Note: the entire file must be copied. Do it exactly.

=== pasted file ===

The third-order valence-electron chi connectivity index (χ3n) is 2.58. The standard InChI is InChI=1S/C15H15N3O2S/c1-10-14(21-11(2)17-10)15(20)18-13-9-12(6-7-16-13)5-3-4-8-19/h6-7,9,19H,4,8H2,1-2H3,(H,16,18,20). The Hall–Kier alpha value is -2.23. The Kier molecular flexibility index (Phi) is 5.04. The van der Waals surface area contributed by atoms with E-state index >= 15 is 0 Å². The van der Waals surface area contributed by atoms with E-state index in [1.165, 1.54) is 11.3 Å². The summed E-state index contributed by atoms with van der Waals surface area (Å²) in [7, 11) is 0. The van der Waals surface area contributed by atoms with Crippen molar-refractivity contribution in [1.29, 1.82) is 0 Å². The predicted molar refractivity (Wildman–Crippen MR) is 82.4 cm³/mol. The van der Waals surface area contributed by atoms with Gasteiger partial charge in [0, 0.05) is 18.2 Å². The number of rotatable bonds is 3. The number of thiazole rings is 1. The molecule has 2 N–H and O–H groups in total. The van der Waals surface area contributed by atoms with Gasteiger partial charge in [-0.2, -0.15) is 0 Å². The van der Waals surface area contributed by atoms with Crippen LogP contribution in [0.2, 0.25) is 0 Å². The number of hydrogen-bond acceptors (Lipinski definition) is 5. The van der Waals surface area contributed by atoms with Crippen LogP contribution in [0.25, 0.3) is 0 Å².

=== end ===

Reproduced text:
The third-order valence-electron chi connectivity index (χ3n) is 2.58. The standard InChI is InChI=1S/C15H15N3O2S/c1-10-14(21-11(2)17-10)15(20)18-13-9-12(6-7-16-13)5-3-4-8-19/h6-7,9,19H,4,8H2,1-2H3,(H,16,18,20). The Hall–Kier alpha value is -2.23. The Kier molecular flexibility index (Phi) is 5.04. The van der Waals surface area contributed by atoms with E-state index >= 15 is 0 Å². The van der Waals surface area contributed by atoms with E-state index in [1.165, 1.54) is 11.3 Å². The summed E-state index contributed by atoms with van der Waals surface area (Å²) in [7, 11) is 0. The van der Waals surface area contributed by atoms with Crippen molar-refractivity contribution in [1.29, 1.82) is 0 Å². The predicted molar refractivity (Wildman–Crippen MR) is 82.4 cm³/mol. The van der Waals surface area contributed by atoms with Gasteiger partial charge in [0, 0.05) is 18.2 Å². The number of rotatable bonds is 3. The number of thiazole rings is 1. The molecule has 2 N–H and O–H groups in total. The van der Waals surface area contributed by atoms with Gasteiger partial charge in [-0.2, -0.15) is 0 Å². The van der Waals surface area contributed by atoms with Crippen LogP contribution in [0.2, 0.25) is 0 Å². The number of hydrogen-bond acceptors (Lipinski definition) is 5. The van der Waals surface area contributed by atoms with Crippen LogP contribution in [0.25, 0.3) is 0 Å².